Non-Metallic Mining Reclamation

Common questions and answers are listed below. You can check out the Non-Metallic Mining Ordinance and other files and forms on the menu to the right.

Non-Metallic Mining Reclamation Frequently Asked Questions (FAQ)

What is nonmetallic mining?

Nonmetallic mining is the extraction of stone, sand, rock or similar material from natural deposits. The most common examples of nonmetallic mines are quarries and pits. Materials extracted can range from aggregate for construction; sand, gravel and crushed limestone or dolomite for road building; peat for gardening and horticulture; dimension stone for use in buildings, landscaping, and monuments; and sand that is exported for use by the oil industry.

Nonmetallic mining does not include extraction of metallic mineral deposits containing metals such as copper, lead or zinc, nor does it involve recovery of oil, gas or coal.

How big a role does nonmetallic mining play in the economy of the state?

Nonmetallic mining is a widespread activity in Wisconsin, and there is an estimated 2,500 to 3,000 nonmetallic mine sites producing a wide variety of nonmetallic mineral products. The U.S. Geological Survey has estimated that for 2001 the total nonfuel mineral production for Wisconsin was $368 million. During 2001, Over 166 million tons of crushed stone, dimension stone, and sand and gravel were produced in Wisconsin.

The industry provides materials for road building, construction, landscaping, agriculture and other markets throughout the state and the nation. Each person in the United States uses an estimated 10 to 20 tons of nonmetallic mining products each year.

Why do we need a Statewide Nonmetallic Mining Reclamation Program?

Unfortunately, there is a legacy of abandoned mines in Wisconsin. The absence of regulations has played a role in this legacy. Too often, such sites are safety hazards that create situations resulting in personal injury or even loss of life. Abandoned mines can result in a loss of productive land use, diminished habitat and decreased tax revenues. Abandoned mines can also have a negative impact on the property value of adjacent landowners.

Threats to the environment and particularly to surface water can occur due to erosion and sedimentation from both abandoned and active mine sites. These impacts can easily be prevented by responsible practices encouraged by this rule. In a state proud of its environment it makes no sense to accept the eyesores that come with abandoned mine sites. This program will ensure that mine sites are returned to a productive and beneficial land use once mining is completed.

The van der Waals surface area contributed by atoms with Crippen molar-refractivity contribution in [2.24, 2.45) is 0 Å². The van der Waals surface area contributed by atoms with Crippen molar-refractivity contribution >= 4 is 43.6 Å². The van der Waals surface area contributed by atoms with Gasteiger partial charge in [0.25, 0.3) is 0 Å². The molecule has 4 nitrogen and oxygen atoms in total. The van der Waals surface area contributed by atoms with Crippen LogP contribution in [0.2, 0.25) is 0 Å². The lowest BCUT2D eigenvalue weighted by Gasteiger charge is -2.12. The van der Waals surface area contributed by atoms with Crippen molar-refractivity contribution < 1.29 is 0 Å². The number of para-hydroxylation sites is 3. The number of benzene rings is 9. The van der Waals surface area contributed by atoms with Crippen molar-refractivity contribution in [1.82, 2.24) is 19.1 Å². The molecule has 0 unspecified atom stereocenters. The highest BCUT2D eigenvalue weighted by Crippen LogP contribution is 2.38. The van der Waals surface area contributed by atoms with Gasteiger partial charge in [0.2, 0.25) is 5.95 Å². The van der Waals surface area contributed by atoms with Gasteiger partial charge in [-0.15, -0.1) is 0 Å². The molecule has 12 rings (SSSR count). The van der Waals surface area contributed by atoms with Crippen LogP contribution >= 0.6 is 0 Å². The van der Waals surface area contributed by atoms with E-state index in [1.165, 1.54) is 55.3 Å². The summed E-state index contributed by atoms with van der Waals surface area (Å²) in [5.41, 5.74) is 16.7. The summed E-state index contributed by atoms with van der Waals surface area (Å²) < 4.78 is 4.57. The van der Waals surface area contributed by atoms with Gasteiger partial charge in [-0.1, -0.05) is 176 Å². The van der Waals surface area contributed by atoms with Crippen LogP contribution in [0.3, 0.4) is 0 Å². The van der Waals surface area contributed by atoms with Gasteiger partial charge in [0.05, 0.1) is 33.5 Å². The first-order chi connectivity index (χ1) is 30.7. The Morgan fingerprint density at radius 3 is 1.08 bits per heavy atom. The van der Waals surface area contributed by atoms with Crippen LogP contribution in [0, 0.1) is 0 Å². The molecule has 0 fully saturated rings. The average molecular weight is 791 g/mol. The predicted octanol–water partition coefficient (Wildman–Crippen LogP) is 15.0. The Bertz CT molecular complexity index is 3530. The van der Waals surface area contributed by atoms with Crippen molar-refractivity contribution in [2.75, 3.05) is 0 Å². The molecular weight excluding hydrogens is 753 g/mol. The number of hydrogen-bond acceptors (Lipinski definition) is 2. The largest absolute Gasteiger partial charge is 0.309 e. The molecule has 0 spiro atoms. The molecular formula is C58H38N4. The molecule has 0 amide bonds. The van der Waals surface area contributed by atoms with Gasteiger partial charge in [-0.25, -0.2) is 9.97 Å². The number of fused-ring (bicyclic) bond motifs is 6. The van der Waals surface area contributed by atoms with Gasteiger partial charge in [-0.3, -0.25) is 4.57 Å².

Who would regulate the nonmetallic mining industry to ensure reclamation?

Each county is required by law to enact an ordinance and administer a reclamation program to regulate the reclamation of nonmetallic mining sites. Cities, villages and towns are given the option to regulate nonmetallic mining reclamation in their jurisdiction. County or local programs will be established by the enactment of a reclamation ordinance and maintained by the implementation and administration of that ordinance.

What is the role of the Wisconsin Department of Natural Resources in this regulatory process?

Subchapter I of Chapter 295, Wis. Stats, requires the Department to write rules for Nonmetallic Mining Reclamation. These exist in Chapter NR 135, which became effective December 1, 2000. Additional support materials have been developed including model ordinances for use/adoption by counties and interested municipal governments. In the longer term, DNR will provide technical assistance and perform audits to ensure that county and local ordinances are being fully and uniformly enforced in compliance with state law.

Would this rule affect the siting and permitting of proposed new mines?

No. This rule creates a reclamation program only. It is not a zoning rule and will have no effect on local zoning decisions. The decision on locating a nonmetallic mine will continue to be based on the physical presence of a deposit, the market demands and the restrictions placed on these activities through the zoning process. This rule deals only with final site reclamation and environmental protection and has no affect on siting decisions.

Who will pay for the benefits that flow from a regulatory program aimed at ensuring the reclamation of nonmetallic mining sites?